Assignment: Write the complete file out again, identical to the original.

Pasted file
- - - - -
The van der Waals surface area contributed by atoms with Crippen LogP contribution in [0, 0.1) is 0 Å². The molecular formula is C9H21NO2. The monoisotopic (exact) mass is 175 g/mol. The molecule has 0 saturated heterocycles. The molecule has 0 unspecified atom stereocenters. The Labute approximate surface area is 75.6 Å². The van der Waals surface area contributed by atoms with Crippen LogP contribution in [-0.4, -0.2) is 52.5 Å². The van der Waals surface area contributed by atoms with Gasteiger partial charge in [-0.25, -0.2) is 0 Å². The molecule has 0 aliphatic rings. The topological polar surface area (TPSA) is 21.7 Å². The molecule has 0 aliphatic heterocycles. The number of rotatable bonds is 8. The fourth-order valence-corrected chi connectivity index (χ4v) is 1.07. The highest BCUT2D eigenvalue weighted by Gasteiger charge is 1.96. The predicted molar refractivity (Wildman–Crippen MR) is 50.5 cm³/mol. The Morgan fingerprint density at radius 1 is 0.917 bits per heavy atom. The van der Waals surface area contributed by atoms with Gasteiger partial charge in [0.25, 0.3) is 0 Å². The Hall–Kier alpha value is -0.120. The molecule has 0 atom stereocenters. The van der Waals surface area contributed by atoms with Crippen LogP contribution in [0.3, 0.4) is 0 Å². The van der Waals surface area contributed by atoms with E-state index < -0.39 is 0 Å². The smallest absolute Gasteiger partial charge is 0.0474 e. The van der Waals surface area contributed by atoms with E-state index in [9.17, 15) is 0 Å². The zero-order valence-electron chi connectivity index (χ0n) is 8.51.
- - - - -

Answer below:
The van der Waals surface area contributed by atoms with Crippen LogP contribution in [0, 0.1) is 0 Å². The molecular formula is C9H21NO2. The monoisotopic (exact) mass is 175 g/mol. The molecule has 0 saturated heterocycles. The molecule has 0 unspecified atom stereocenters. The Labute approximate surface area is 75.6 Å². The van der Waals surface area contributed by atoms with Crippen LogP contribution in [-0.4, -0.2) is 52.5 Å². The van der Waals surface area contributed by atoms with Gasteiger partial charge in [-0.25, -0.2) is 0 Å². The molecule has 0 aliphatic rings. The topological polar surface area (TPSA) is 21.7 Å². The molecule has 0 aliphatic heterocycles. The number of rotatable bonds is 8. The fourth-order valence-corrected chi connectivity index (χ4v) is 1.07. The highest BCUT2D eigenvalue weighted by Gasteiger charge is 1.96. The predicted molar refractivity (Wildman–Crippen MR) is 50.5 cm³/mol. The Morgan fingerprint density at radius 1 is 0.917 bits per heavy atom. The van der Waals surface area contributed by atoms with Gasteiger partial charge in [0.25, 0.3) is 0 Å². The Hall–Kier alpha value is -0.120. The molecule has 0 atom stereocenters. The van der Waals surface area contributed by atoms with Crippen LogP contribution in [0.3, 0.4) is 0 Å². The van der Waals surface area contributed by atoms with E-state index < -0.39 is 0 Å². The smallest absolute Gasteiger partial charge is 0.0474 e. The van der Waals surface area contributed by atoms with E-state index in [9.17, 15) is 0 Å². The zero-order valence-electron chi connectivity index (χ0n) is 8.51.